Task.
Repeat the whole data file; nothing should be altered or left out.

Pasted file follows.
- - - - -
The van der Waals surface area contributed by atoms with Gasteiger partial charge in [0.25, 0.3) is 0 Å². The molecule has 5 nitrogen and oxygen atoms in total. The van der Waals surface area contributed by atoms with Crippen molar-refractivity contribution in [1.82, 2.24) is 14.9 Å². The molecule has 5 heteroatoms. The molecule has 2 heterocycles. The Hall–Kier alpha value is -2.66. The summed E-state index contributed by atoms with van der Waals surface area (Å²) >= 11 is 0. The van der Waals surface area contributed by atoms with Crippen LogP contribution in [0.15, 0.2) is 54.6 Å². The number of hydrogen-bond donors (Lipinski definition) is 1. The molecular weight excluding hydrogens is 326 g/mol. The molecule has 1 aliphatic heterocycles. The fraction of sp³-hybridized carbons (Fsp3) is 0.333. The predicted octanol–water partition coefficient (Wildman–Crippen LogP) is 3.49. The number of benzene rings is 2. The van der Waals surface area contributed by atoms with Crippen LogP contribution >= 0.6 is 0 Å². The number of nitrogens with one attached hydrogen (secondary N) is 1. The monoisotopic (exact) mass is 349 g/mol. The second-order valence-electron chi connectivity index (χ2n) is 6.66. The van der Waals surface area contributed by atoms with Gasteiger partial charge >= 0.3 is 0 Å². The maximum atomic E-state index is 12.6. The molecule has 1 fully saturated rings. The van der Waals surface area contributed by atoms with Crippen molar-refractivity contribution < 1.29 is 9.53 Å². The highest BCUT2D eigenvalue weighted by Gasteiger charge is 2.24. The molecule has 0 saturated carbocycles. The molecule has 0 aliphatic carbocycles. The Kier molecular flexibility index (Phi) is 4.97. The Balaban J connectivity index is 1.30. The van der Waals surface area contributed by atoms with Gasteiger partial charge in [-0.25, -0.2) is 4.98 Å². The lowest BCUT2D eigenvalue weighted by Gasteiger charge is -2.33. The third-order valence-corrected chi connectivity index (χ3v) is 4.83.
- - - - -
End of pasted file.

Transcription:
The van der Waals surface area contributed by atoms with Gasteiger partial charge in [0.25, 0.3) is 0 Å². The molecule has 5 nitrogen and oxygen atoms in total. The van der Waals surface area contributed by atoms with Crippen molar-refractivity contribution in [1.82, 2.24) is 14.9 Å². The molecule has 5 heteroatoms. The molecule has 2 heterocycles. The Hall–Kier alpha value is -2.66. The summed E-state index contributed by atoms with van der Waals surface area (Å²) >= 11 is 0. The van der Waals surface area contributed by atoms with Crippen LogP contribution in [0.15, 0.2) is 54.6 Å². The number of hydrogen-bond donors (Lipinski definition) is 1. The molecular weight excluding hydrogens is 326 g/mol. The molecule has 1 aliphatic heterocycles. The fraction of sp³-hybridized carbons (Fsp3) is 0.333. The predicted octanol–water partition coefficient (Wildman–Crippen LogP) is 3.49. The number of benzene rings is 2. The van der Waals surface area contributed by atoms with Crippen LogP contribution >= 0.6 is 0 Å². The number of nitrogens with one attached hydrogen (secondary N) is 1. The monoisotopic (exact) mass is 349 g/mol. The second-order valence-electron chi connectivity index (χ2n) is 6.66. The van der Waals surface area contributed by atoms with Gasteiger partial charge >= 0.3 is 0 Å². The maximum atomic E-state index is 12.6. The molecule has 1 fully saturated rings. The van der Waals surface area contributed by atoms with Crippen molar-refractivity contribution < 1.29 is 9.53 Å². The highest BCUT2D eigenvalue weighted by Gasteiger charge is 2.24. The molecule has 0 saturated carbocycles. The molecule has 0 aliphatic carbocycles. The Kier molecular flexibility index (Phi) is 4.97. The Balaban J connectivity index is 1.30. The van der Waals surface area contributed by atoms with Gasteiger partial charge in [-0.25, -0.2) is 4.98 Å². The lowest BCUT2D eigenvalue weighted by Gasteiger charge is -2.33. The third-order valence-corrected chi connectivity index (χ3v) is 4.83.